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TexLaw, Attorney
Category: Legal
Satisfied Customers: 4430
Experience:  Lead trial/International commercial attorney licensed 11 yrs
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Is it legal for one relative to sue another relative using

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Is it legal for one relative to sue another relative using the unsettled estate money? And if so, where does one go to deal with this issue if one doesn't have the finances to hire another attorney. There is an attorney involved that is supposedly handling the estate. I am the eldest child who is asking and have not been consulted on any decisions...
When you say that they are using unsettled estate money, what are they using it for exactly?

Also, who is suing who and how did they get the money in the first place?
Customer: replied 4 years ago.

To pay an attorney to take a cousin to court -- to try to recover whatever monies that my brother thinks is missing.

Customer: replied 4 years ago.

My brother (who was "appointed" power of attorney by the attorney that my brother hired) is suing a cousin who had contact with my mother (this cousin is not listed on the will -- myself and my 3 children are).


My brother is in possession of accounts and credit cards and I do not know how this all evolved -- not sure that the will is "real" as he got a copy of it but I did not.

Because he has been appointed the representative of the estate, he is allowed to sue for recovery of monies to the estate.

Customer: replied 4 years ago.

Even if he appointed himself -- my mother did not appoint him as they severed relations with each other over a year ago.

As long as the appointment has been approved by the court then yes. Do you know that the appointment has been approved?
Customer: replied 4 years ago.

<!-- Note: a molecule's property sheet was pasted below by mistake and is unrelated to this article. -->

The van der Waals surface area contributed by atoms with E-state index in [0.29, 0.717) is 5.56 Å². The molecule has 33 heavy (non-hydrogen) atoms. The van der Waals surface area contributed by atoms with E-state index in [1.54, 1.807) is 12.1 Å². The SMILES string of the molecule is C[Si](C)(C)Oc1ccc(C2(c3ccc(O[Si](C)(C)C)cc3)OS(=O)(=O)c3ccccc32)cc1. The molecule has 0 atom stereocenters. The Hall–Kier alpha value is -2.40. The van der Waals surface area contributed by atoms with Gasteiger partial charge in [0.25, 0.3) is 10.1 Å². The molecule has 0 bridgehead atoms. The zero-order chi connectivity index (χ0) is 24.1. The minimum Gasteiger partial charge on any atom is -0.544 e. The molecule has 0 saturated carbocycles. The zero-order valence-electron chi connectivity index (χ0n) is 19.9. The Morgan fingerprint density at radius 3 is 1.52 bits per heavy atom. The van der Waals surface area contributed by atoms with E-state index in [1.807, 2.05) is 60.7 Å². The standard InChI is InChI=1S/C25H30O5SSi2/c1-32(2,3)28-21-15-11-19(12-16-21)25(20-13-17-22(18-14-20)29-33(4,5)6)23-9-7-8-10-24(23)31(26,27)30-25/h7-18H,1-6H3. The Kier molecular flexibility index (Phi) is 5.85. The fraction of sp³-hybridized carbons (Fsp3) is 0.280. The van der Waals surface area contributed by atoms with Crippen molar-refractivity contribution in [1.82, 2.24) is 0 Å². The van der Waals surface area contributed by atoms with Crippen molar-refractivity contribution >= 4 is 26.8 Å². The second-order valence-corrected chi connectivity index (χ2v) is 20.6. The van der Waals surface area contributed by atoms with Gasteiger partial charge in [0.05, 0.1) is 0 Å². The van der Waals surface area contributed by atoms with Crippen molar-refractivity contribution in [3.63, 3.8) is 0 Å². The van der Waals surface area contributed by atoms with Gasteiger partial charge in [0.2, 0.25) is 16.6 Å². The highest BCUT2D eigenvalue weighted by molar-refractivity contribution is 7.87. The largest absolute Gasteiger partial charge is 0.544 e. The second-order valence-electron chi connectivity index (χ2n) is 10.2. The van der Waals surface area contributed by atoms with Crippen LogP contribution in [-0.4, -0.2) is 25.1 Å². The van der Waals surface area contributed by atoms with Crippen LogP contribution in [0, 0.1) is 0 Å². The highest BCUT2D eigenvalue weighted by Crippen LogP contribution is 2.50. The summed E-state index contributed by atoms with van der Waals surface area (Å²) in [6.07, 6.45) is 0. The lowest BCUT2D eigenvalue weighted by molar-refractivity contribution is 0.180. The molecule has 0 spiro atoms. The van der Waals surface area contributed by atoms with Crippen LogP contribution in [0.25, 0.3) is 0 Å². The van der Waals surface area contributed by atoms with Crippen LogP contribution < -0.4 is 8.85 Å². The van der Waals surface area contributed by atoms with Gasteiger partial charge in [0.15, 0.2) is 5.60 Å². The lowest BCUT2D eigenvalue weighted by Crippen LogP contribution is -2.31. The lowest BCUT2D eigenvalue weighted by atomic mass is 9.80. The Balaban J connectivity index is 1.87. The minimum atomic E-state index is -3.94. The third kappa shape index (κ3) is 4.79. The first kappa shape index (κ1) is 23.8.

I have seen nothing other than a letter from the attorney that he hired stating that he was handling the estate and the divisional percentages that will be given to each person.


50% to brother

10% to myself, my two daughters and one son


It also stated that my brother was appointed at the time the will was filed.

Thanks for your response.

Generally, when a party files the will to be probated, the will either names the person who is going to act as the executor, or the person filling will apply to be appointed the executor.

When a person is appointed the executor, or the personal representative of the estate, that allows them to sue others and to use the estate's money to do this.

If you believe that they are not handling the matter correctly, then you can contest their appointment as representative. However, I will warn you, that the lawyer who is acting for the estate is paid out of the estate's money. So any time you contest something, it reduces the amount of money in the estate because the lawyer gets paid from it.

The best thing to do in these circumstances (unless you are talking about millions of dollars) is to keep your disagreements to a minimum so that the estate may be settled quickly and thus the legal fees stay low.
Customer: replied 4 years ago.

Thank you so much -- you are right as there are not millions at stake and it is not worth anyone's sanity, especially mine. I guess I just needed to get what I already knew, on some level, straight in my heart -- again, thank you for your time and patience...Jeannie in MinneSNOWta

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Best Regards,
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